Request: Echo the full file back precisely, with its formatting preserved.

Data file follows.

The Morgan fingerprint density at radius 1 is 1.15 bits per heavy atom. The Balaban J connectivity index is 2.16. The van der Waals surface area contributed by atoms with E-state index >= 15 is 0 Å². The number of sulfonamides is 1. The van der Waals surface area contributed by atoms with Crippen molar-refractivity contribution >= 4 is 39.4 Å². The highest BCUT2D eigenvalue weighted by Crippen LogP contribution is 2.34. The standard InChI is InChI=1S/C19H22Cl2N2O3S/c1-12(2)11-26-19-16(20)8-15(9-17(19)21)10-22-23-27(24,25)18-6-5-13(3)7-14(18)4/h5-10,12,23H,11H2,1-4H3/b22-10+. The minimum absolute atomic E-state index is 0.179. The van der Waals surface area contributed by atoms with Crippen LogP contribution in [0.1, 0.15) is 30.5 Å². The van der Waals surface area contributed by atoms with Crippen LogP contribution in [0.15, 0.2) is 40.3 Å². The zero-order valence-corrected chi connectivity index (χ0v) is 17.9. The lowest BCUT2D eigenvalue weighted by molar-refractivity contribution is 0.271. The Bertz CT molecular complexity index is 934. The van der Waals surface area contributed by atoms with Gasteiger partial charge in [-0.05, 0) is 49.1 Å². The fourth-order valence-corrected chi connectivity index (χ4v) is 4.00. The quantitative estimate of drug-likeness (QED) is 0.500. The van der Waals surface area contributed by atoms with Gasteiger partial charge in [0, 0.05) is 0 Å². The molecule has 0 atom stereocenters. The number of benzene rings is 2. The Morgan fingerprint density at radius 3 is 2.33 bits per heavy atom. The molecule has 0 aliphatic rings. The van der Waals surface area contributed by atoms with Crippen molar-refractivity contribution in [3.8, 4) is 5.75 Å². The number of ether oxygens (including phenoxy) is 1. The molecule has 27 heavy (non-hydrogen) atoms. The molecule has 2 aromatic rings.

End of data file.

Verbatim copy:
The Morgan fingerprint density at radius 1 is 1.15 bits per heavy atom. The Balaban J connectivity index is 2.16. The van der Waals surface area contributed by atoms with E-state index >= 15 is 0 Å². The number of sulfonamides is 1. The van der Waals surface area contributed by atoms with Crippen molar-refractivity contribution >= 4 is 39.4 Å². The highest BCUT2D eigenvalue weighted by Crippen LogP contribution is 2.34. The standard InChI is InChI=1S/C19H22Cl2N2O3S/c1-12(2)11-26-19-16(20)8-15(9-17(19)21)10-22-23-27(24,25)18-6-5-13(3)7-14(18)4/h5-10,12,23H,11H2,1-4H3/b22-10+. The minimum absolute atomic E-state index is 0.179. The van der Waals surface area contributed by atoms with Crippen LogP contribution in [0.1, 0.15) is 30.5 Å². The van der Waals surface area contributed by atoms with Crippen LogP contribution in [0.15, 0.2) is 40.3 Å². The zero-order valence-corrected chi connectivity index (χ0v) is 17.9. The lowest BCUT2D eigenvalue weighted by molar-refractivity contribution is 0.271. The Bertz CT molecular complexity index is 934. The van der Waals surface area contributed by atoms with Gasteiger partial charge in [-0.05, 0) is 49.1 Å². The fourth-order valence-corrected chi connectivity index (χ4v) is 4.00. The quantitative estimate of drug-likeness (QED) is 0.500. The van der Waals surface area contributed by atoms with Gasteiger partial charge in [0, 0.05) is 0 Å². The molecule has 0 atom stereocenters. The number of benzene rings is 2. The Morgan fingerprint density at radius 3 is 2.33 bits per heavy atom. The molecule has 0 aliphatic rings. The van der Waals surface area contributed by atoms with Crippen molar-refractivity contribution in [3.8, 4) is 5.75 Å². The number of ether oxygens (including phenoxy) is 1. The molecule has 27 heavy (non-hydrogen) atoms. The molecule has 2 aromatic rings.